Mayor Ravenstahl Welcomes G-20; Police Intimidate Rest of Us

by Hannah E. Dobbz on September 25, 2009

Being under siege by the National Guard, Coast Guard, and out-of-state police isn’t totally normal for a city. But this is the current climate here in Pittsburgh, Pennsylvania, hot spot for the G-20 Summit. Because Pittsburgh boasted a roster of a mere 900 police officers in 2007, the city’s sudden show of force is unbecoming to say the least.

I’ll be honest: I was not planning on responding in any way to the G-20 summit this Thursday and Friday … except maybe skip town and avoid it altogether. After all, what bothered me the most about the event wasn’t even its political nature (which isn’t to say that it’s not still frustrating); I just knew the whole thing would be a nuisance to activists and non-activists alike.

And it has been. To just about everybody. In recent weeks, our small, quiet city has been disrupted because a few important people needed a place to – as my friend’s seemingly apolitical father described – “figure out new ways to screw us over.”

This week, the drone of Apache helicopters regularly drowns out conversation. Traffic is thoroughly upset and rerouted all over downtown, where the majority of businesses are closing for the G-20. Some businesses in the rest of the city are closing as well, due to the unfounded fear that protesters are from a breed that indiscriminately smashes everything they see. Everyone is afraid, and suddenly it’s not about the G-20 at all, but rather the scary people opposing it.

While many individuals (from within Pittsburgh and without) have been mobilizing against the G-20, my plan was to lay low and wait for the whole thing to blow over. But I found that particularly difficult at 1:30 on Monday morning when 35 officers with guns surrounded my house. My housemates and I had just finished watching a movie and were getting into bed (as a few of us had been feeling under the weather) when we saw a bright light flash in the windows. By the time I could pull my pants on, three cops had wandered into the back yard and were shining their lights in the back door.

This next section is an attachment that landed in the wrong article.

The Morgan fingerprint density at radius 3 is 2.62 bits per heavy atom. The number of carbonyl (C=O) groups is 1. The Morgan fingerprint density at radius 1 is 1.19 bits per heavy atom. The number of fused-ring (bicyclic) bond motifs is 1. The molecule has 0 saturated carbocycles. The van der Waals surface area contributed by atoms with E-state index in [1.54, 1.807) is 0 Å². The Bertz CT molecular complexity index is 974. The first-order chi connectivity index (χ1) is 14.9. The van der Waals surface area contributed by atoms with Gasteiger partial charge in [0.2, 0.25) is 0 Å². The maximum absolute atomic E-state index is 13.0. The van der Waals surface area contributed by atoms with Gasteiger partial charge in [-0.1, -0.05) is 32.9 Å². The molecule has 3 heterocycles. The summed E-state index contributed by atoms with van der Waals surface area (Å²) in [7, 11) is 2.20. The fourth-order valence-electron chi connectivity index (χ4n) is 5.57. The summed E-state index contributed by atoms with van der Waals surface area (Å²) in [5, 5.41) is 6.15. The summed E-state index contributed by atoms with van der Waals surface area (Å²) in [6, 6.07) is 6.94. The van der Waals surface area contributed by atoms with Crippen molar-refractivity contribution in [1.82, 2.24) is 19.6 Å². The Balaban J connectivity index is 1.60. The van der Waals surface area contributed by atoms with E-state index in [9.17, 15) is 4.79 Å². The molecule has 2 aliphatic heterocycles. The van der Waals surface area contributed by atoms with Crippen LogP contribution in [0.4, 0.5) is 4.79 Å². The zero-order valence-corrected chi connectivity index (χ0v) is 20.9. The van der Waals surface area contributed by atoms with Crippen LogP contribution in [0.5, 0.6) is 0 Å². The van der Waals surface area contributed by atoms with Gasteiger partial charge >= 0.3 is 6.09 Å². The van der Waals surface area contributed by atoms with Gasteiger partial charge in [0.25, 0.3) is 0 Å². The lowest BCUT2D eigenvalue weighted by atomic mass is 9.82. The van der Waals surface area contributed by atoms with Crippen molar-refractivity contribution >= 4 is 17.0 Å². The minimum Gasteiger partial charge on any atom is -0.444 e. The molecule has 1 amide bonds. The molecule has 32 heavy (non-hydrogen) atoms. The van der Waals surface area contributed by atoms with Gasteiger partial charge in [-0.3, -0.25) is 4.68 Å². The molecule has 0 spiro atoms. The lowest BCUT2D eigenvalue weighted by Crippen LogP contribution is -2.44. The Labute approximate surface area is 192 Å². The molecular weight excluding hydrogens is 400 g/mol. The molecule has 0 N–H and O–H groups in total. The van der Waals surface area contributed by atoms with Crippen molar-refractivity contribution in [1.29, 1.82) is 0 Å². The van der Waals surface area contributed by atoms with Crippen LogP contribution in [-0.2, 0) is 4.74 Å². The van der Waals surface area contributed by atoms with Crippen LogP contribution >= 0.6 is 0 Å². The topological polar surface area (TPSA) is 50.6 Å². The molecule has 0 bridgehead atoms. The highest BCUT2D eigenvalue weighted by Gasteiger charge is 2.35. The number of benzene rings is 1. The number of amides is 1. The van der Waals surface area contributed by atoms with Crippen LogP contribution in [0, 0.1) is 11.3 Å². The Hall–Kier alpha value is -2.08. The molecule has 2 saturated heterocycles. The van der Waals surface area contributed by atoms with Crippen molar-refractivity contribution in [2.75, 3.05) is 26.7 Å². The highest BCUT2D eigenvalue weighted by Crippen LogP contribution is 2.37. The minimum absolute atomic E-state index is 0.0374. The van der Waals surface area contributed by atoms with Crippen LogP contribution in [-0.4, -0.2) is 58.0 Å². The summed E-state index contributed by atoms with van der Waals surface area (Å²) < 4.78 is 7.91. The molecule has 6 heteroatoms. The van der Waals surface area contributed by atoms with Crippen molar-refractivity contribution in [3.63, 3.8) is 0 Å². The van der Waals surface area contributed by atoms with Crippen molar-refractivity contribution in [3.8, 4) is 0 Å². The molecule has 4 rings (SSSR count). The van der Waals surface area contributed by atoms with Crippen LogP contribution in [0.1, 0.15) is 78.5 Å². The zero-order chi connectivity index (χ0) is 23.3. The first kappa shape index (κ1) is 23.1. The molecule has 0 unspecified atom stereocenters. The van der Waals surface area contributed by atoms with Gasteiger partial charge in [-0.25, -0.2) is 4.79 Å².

I ran outside and said, “What’s going on?” They replied, “You tell us.”

Now these people had roused everyone in the middle of the night, barged into our yard, and then were asking me what was going on – as if I would say, “Actually, officers, we were just about to commit a bunch of crimes; thank you so much for stopping us. May as well take us to jail anyhow, though. Just to be safe.”

In reality, they asked me if I legally resided at the house. I said yes. Then they asked who owns the house. As I was telling them that the owner lives with us, Dan – the owner – stepped outside. I think this surprised the police, who were probably hoping for an excuse to come in.

If we couldn’t prove our legal residency, then they would have had carte blanche to do whatever. Why? Because Mayor Luke Ravenstahl has declared a state of emergency, which means that anything goes. (What is the emergency? Well, it hasn’t happened yet.)

Dan went upstairs to get the deed, and we met the police out front. That’s when we realized that six police cars and one truck marked “City of Pittsburgh” lined the street, bumper to bumper, from one end of the block to the other. Several dozen officers stood outside of their vehicles, brandishing shotguns – which was eerily reminiscent of the scene in bank robbery movies where they’ve got the place surrounded and are just waiting for the crook to turn himself over.